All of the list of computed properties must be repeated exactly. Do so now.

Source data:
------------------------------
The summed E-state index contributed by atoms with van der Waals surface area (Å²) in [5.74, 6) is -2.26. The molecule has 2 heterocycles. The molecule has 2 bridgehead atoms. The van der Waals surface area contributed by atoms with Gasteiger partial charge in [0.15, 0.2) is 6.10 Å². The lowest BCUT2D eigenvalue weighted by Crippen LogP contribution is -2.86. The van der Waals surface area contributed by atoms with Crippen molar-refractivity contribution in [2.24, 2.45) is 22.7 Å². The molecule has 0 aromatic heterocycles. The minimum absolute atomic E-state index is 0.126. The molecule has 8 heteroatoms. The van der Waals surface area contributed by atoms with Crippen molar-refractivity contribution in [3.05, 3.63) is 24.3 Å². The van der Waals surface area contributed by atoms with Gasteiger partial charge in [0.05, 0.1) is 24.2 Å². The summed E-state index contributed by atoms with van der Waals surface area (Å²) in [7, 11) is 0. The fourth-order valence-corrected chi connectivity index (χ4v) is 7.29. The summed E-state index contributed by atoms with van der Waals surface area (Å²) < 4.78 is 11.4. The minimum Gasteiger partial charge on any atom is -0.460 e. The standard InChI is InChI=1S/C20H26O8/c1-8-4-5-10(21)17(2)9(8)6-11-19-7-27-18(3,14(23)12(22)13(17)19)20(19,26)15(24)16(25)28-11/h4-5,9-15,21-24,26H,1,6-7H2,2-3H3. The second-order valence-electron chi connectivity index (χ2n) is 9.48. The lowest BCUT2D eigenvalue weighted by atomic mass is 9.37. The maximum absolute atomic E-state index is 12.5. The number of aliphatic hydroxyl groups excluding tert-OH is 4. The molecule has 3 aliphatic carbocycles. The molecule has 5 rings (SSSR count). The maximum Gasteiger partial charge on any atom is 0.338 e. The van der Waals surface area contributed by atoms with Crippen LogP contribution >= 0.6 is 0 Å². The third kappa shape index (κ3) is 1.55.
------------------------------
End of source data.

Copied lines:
The summed E-state index contributed by atoms with van der Waals surface area (Å²) in [5.74, 6) is -2.26. The molecule has 2 heterocycles. The molecule has 2 bridgehead atoms. The van der Waals surface area contributed by atoms with Gasteiger partial charge in [0.15, 0.2) is 6.10 Å². The lowest BCUT2D eigenvalue weighted by Crippen LogP contribution is -2.86. The van der Waals surface area contributed by atoms with Crippen molar-refractivity contribution in [2.24, 2.45) is 22.7 Å². The molecule has 0 aromatic heterocycles. The minimum absolute atomic E-state index is 0.126. The molecule has 8 heteroatoms. The van der Waals surface area contributed by atoms with Crippen molar-refractivity contribution in [3.05, 3.63) is 24.3 Å². The van der Waals surface area contributed by atoms with Gasteiger partial charge in [0.05, 0.1) is 24.2 Å². The summed E-state index contributed by atoms with van der Waals surface area (Å²) in [7, 11) is 0. The fourth-order valence-corrected chi connectivity index (χ4v) is 7.29. The summed E-state index contributed by atoms with van der Waals surface area (Å²) < 4.78 is 11.4. The minimum Gasteiger partial charge on any atom is -0.460 e. The standard InChI is InChI=1S/C20H26O8/c1-8-4-5-10(21)17(2)9(8)6-11-19-7-27-18(3,14(23)12(22)13(17)19)20(19,26)15(24)16(25)28-11/h4-5,9-15,21-24,26H,1,6-7H2,2-3H3. The second-order valence-electron chi connectivity index (χ2n) is 9.48. The lowest BCUT2D eigenvalue weighted by atomic mass is 9.37. The maximum absolute atomic E-state index is 12.5. The number of aliphatic hydroxyl groups excluding tert-OH is 4. The molecule has 3 aliphatic carbocycles. The molecule has 5 rings (SSSR count). The maximum Gasteiger partial charge on any atom is 0.338 e. The van der Waals surface area contributed by atoms with Crippen LogP contribution >= 0.6 is 0 Å². The third kappa shape index (κ3) is 1.55.